Holy Rule for Aug. 15
Prayers for all religious dedictaed to the assmuption, on their patronal feast.
Prayers for the spiritual and temporal welfare of the following, for all their loved ones and all who take care of them:
Deo gratias and continued prayers, Andrew had all the false charges dropped, next hurdle is a custody hearing on Aug. 17.
Linda, on her birthday, graces galore and many more. Ad multos annos.
Paul and his wife and family, intense marriage crisis, seeing a Catholic counselor this week.
Margy. She has had a few accidents and has decided to move into a nursing home. While helping Margy move/pack her sister Emogene had a stroke. Prayers for both.
Lord, help us all as You know and will. God's will is best. All is mercy and
grace. God is never absent, praise Him. Thanks so much. JL
April 15, August 15, December 15
Chapter 61: How Pilgrim Monks Are To Be Received
If a pilgrim monastic coming from a distant region wants to live as
a guest of the monastery,
let her be received for as long a time as she desires, provided she
is content with the customs of the place as she finds them and does
not disturb the monastery by superfluous demands, but is simply
content with what she finds. If, however, she censures or points out
anything reasonably and with the humility of charity, let the Abbess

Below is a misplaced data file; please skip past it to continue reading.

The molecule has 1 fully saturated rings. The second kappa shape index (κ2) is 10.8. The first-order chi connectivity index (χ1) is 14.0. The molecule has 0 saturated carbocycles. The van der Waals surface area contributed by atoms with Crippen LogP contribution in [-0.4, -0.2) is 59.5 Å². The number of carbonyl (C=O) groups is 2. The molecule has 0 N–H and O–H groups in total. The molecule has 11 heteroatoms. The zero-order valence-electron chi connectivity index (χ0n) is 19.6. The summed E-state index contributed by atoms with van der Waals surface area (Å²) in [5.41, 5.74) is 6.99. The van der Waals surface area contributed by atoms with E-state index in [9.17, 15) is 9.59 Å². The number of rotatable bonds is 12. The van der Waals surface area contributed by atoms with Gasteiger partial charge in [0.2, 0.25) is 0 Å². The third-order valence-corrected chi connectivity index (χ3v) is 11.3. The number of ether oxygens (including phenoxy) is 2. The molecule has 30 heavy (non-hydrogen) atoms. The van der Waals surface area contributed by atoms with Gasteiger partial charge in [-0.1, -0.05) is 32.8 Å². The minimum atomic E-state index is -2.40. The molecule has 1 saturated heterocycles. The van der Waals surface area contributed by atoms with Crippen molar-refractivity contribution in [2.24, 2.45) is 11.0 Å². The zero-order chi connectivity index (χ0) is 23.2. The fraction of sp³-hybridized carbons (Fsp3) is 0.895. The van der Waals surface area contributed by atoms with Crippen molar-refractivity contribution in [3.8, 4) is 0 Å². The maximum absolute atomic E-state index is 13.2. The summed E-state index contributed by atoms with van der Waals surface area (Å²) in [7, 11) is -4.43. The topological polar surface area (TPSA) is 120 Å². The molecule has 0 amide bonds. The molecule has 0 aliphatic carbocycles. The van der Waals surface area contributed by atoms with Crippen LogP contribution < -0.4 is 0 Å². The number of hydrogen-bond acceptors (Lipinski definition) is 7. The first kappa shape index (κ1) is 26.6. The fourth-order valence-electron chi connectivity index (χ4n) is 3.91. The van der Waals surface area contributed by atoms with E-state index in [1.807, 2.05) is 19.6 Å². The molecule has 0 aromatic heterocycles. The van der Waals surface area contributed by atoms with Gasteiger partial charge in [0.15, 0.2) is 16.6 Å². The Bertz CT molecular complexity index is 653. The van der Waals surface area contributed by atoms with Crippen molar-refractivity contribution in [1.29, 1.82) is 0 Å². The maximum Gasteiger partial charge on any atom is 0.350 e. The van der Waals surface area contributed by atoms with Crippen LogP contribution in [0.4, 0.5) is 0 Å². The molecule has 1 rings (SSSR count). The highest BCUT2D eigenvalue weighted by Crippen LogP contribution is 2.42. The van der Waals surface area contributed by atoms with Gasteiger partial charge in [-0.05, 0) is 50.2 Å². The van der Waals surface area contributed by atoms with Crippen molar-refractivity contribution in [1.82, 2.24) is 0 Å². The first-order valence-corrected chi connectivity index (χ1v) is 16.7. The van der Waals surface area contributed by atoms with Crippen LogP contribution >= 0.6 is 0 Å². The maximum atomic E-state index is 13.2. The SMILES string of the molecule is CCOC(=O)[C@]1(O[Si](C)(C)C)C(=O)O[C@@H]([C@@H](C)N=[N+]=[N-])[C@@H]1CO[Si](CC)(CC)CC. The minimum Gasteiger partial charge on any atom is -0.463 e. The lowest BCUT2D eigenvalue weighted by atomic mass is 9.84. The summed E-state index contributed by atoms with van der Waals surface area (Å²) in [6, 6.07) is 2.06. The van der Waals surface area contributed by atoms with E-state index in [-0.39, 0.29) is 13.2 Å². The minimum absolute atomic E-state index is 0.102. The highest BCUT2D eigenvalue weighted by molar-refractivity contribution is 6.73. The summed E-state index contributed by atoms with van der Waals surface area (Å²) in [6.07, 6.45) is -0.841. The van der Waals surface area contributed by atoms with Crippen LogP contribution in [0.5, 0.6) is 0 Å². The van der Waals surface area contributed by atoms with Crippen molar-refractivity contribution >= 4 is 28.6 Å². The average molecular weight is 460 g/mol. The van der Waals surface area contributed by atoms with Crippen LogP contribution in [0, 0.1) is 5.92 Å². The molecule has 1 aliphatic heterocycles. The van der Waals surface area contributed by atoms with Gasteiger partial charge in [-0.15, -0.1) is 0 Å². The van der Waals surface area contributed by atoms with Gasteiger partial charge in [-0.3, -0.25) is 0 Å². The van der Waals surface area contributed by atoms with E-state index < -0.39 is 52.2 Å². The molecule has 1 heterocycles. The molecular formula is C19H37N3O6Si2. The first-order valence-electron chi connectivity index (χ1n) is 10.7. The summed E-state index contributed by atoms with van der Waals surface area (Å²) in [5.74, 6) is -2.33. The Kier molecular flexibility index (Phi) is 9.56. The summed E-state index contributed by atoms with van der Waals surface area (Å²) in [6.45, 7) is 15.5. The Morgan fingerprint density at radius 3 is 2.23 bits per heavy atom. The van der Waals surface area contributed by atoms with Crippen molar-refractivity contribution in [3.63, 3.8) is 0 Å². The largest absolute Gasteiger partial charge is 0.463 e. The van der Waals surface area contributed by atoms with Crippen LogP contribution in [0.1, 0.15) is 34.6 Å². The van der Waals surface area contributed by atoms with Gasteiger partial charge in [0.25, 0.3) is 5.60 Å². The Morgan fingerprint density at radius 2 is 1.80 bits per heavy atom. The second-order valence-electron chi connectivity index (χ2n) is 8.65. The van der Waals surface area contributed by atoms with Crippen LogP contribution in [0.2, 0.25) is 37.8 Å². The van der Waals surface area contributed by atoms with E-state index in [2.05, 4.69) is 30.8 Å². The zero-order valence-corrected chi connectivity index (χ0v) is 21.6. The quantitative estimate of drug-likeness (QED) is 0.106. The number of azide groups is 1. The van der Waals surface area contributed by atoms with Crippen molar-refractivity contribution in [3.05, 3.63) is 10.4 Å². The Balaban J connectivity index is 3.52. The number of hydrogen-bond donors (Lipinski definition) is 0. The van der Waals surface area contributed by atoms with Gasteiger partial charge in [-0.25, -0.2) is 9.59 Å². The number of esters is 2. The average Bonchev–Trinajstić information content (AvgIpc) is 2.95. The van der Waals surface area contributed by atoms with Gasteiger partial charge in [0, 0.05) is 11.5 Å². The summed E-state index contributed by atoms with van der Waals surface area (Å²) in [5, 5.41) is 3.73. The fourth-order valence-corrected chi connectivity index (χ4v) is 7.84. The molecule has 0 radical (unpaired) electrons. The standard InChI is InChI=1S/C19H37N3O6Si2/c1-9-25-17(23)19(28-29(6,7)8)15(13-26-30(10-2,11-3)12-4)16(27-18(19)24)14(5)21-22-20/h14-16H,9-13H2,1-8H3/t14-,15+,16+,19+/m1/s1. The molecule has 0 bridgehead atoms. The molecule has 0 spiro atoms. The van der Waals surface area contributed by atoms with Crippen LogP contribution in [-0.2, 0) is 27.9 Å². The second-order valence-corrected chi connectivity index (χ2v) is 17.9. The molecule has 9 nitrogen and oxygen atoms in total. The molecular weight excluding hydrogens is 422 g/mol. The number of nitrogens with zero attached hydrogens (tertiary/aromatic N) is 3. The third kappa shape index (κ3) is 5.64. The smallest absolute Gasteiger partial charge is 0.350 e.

whether perhaps it was for that very purpose that the Lord sent her.
If afterwards she should want to bind herself to stability, her wish
should not be denied her,
especially since there has been opportunity during her stay as a
guest to discover her character.
One of the Desert Fathers (forgive me for not recalling which one,)
said that there is nothing so careful as a monk not living in his
native land. That's very true for most of us, though part two of
this chapter makes it clear that it's not true for everyone. When we
visit, we want people to think the best of the home, the family, the
land from which we came. It is this nobility of striving, this
mindful courtesy that the Desert Father wished to praise. In fact, if
I read it correctly, the implication was that it might even be
better to be a monastic AWAY from one's native land for just those
There is something striking here. Remember how badly the gyrovagues
and Sarabaites were painted in the types of monks? Well, these were
the wandering ones, and St. Benedict knew very well that a pilgrim
monk at the door could be one of these sorts. He doesn't even
mention it. He wants them to have a chance to do better, to be
healed by community. If they blow it, fine, he's not going to lose a
lot of sleep over it, but he does insist they be given a chance to
improve. Given what the monastic world thought of gyrovagues and the
like, that says a LOT for St. Benedict's tolerance and clemency.
Not all of us are in cloisters, but all of us have doors. The people
who come to those doors may be gyrovagues and Sarabaites, but they
may not, too. We have to give them a chance to prove or reveal
themselves. This is true of anyone we encounter. Snap judgments are
not just unwise, they are forbidden. They can cheat us out of many
Being too much or too little on the side of caution are both traps.
Tread the middle way, always the middle way. Moderation in all
This doesn't mean we have to dupe ourselves into perpetual
vulnerability, but it does mean we have to be open, mindful and
listening, really listening to all comers. Listen first, sift later.
Do both, always both.
Love and prayers,
[Non-text portions of this message have been removed]
Matt and Bettie are celebrating 22 years of marriage, not 201 as they awful typo reads. I thought it was 21 years, but Matt kindly corrected my mistake.